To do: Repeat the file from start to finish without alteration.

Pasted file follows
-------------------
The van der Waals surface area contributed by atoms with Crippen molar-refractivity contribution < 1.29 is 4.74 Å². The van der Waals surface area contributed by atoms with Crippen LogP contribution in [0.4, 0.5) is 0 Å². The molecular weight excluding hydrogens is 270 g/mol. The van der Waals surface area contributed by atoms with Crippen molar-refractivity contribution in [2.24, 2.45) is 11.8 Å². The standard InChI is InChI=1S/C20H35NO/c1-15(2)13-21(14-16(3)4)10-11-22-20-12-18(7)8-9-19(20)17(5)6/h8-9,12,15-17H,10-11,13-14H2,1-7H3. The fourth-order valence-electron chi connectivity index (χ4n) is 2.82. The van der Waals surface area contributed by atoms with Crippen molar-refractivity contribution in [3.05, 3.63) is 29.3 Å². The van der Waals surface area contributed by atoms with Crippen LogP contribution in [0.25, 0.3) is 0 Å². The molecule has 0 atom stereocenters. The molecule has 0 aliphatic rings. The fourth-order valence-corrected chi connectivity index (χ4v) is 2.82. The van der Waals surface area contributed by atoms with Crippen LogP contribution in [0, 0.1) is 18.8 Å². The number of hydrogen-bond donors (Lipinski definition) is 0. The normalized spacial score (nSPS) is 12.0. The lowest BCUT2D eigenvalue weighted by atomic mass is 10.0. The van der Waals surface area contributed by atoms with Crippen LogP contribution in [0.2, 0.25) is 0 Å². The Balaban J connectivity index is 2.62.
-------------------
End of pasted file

The van der Waals surface area contributed by atoms with Crippen molar-refractivity contribution < 1.29 is 4.74 Å². The van der Waals surface area contributed by atoms with Crippen LogP contribution in [0.4, 0.5) is 0 Å². The molecular weight excluding hydrogens is 270 g/mol. The van der Waals surface area contributed by atoms with Crippen molar-refractivity contribution in [2.24, 2.45) is 11.8 Å². The standard InChI is InChI=1S/C20H35NO/c1-15(2)13-21(14-16(3)4)10-11-22-20-12-18(7)8-9-19(20)17(5)6/h8-9,12,15-17H,10-11,13-14H2,1-7H3. The fourth-order valence-electron chi connectivity index (χ4n) is 2.82. The van der Waals surface area contributed by atoms with Crippen molar-refractivity contribution in [3.05, 3.63) is 29.3 Å². The van der Waals surface area contributed by atoms with Crippen LogP contribution in [0.25, 0.3) is 0 Å². The molecule has 0 atom stereocenters. The molecule has 0 aliphatic rings. The fourth-order valence-corrected chi connectivity index (χ4v) is 2.82. The van der Waals surface area contributed by atoms with Crippen LogP contribution in [0, 0.1) is 18.8 Å². The number of hydrogen-bond donors (Lipinski definition) is 0. The normalized spacial score (nSPS) is 12.0. The lowest BCUT2D eigenvalue weighted by atomic mass is 10.0. The van der Waals surface area contributed by atoms with Crippen LogP contribution in [0.2, 0.25) is 0 Å². The Balaban J connectivity index is 2.62.